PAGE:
By Shea Howell
December 27, 2015
The 21st century is no longer young. Its contours are now clear. It is a time of extraordinary violence and brutality. Young people, entering the first stages of adulthood have spent most of their lives in a state of unending war. For most Americans that war has been in the background of daily life, behind the clatter of celebrity news, sports and non-sense journalism. Only acts of violence threatening this cocoon penetrate to remind us that every day our country is engaged in unimaginable military violence.
One of the clear costs of brutality is the death of imagination. The possibilities of creating peace through political will have almost disappeared from public discussions. Instead we are reminded of the intent of “enemies” to destroy us. We are told we are facing an endless war.
This is why we all need to be especially thankful this year to the activists who have forged a growing consciousness around Black Lives Matter. Their energy and imagination are forcing us to ask fundamental questions about what kind of country we are, what kind of people we are becoming.
Such moments invite us to think back to other times and places where people faced problems that seemed to defy solutions. In the last decades of the 20th Century the US faced an increasingly shifting world as Ronald Reagan attempted to accelerate military engagement throughout Central America and the Middle East. Responding to President Carter’s inability to use the military to free American hostages in Iran, Reagan began a systematic campaign to reassert American military might.
In response, people organized to create direct relationships outside of government. Drawing on cold war inspired people to people initiatives like US China, US Soviet Union Friendship Clubs, cultural exchanges created strong relationships with progressive forces in countries under threat of US military intervention.
Ultimately these efforts took the form of direct actions through Witness for Peace, where US citizens put their bodies into the conflicts of El Salvador and Nicaragua. The Pledge of Resistance warned Reagan that thousands of people would shut down the country by direct popular action if he invaded Nicaragua. The Sanctuary Movement brought victims of US violence to challenge people from pulpits and community centers. Here as publicly illegal people’s ambassadors, men and women told stories of their lives to help US citizens face what was being done in the name of “protecting democracy.”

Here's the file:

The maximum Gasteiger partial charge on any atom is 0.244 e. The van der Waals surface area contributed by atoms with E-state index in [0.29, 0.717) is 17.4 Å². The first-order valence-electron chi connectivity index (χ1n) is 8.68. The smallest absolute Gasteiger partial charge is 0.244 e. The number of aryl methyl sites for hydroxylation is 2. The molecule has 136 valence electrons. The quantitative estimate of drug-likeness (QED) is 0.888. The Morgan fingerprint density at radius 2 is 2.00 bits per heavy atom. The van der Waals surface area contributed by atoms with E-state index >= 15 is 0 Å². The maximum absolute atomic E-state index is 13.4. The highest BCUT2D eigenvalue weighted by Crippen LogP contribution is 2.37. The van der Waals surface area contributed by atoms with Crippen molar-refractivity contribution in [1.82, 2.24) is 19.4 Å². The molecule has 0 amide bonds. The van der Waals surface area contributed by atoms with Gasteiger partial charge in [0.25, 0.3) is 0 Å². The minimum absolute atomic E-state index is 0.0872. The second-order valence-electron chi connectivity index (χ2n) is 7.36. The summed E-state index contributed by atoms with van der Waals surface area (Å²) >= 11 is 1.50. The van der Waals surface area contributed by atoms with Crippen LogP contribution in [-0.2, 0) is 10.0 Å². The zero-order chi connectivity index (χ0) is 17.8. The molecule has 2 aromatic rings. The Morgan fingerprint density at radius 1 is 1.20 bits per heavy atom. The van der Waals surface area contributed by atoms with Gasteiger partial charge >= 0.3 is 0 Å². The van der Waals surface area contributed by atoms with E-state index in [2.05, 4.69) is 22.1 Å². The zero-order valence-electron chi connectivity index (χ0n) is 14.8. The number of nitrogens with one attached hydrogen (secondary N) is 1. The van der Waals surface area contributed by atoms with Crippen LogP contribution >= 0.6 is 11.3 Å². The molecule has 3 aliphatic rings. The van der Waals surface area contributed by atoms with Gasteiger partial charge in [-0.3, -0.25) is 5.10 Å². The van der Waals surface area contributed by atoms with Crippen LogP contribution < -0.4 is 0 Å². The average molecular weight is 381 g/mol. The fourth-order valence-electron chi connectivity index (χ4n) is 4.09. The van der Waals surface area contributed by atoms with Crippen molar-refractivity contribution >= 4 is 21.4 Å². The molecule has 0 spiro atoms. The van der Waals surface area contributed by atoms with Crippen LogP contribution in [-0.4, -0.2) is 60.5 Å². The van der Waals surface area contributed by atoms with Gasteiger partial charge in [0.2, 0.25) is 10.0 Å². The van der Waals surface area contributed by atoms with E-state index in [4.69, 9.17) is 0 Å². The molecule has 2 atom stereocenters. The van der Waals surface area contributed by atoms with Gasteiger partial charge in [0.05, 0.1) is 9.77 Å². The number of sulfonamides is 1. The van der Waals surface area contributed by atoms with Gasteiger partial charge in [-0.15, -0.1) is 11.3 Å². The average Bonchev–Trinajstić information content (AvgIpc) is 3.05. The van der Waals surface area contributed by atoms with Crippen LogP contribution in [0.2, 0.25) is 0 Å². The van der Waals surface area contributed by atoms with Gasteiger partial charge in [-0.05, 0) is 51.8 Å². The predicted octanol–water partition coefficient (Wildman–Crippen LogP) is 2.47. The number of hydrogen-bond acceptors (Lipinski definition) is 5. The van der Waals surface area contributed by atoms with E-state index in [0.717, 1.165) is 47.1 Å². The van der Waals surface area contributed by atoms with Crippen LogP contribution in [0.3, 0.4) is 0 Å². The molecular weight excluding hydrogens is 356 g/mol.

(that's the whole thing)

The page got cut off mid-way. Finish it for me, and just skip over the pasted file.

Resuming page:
In 1983, a US pilot, spying on Syria, was taken hostage. Reagan was increasingly threatening of military intervention. Without any diplomatic standing, Reverend Jesse Jackson pulled together a small group of civil rights leaders to go and personally negotiate for the release of Robert Goodman, Jr. Jackson repeated such initiatives in Iran in 1990 and in Serbia and Cuba.
Such actions remind us that while governments make war, people are capable of making peace. The idea that there is no other possibility than increased bombing and death will bring only more death and destruction to all of us.
But real peace is possible if we have the courage to confront the fundamental questions of how to live in a world based on justice. This means confronting the militarism, racism, and materialism that dominate our lives. As Dr. Martin Luther King challenged us a half century ago, it should be clear that “Darkness cannot drive out darkness; only light can do that. Hate cannot drive out hate; only love can do that.”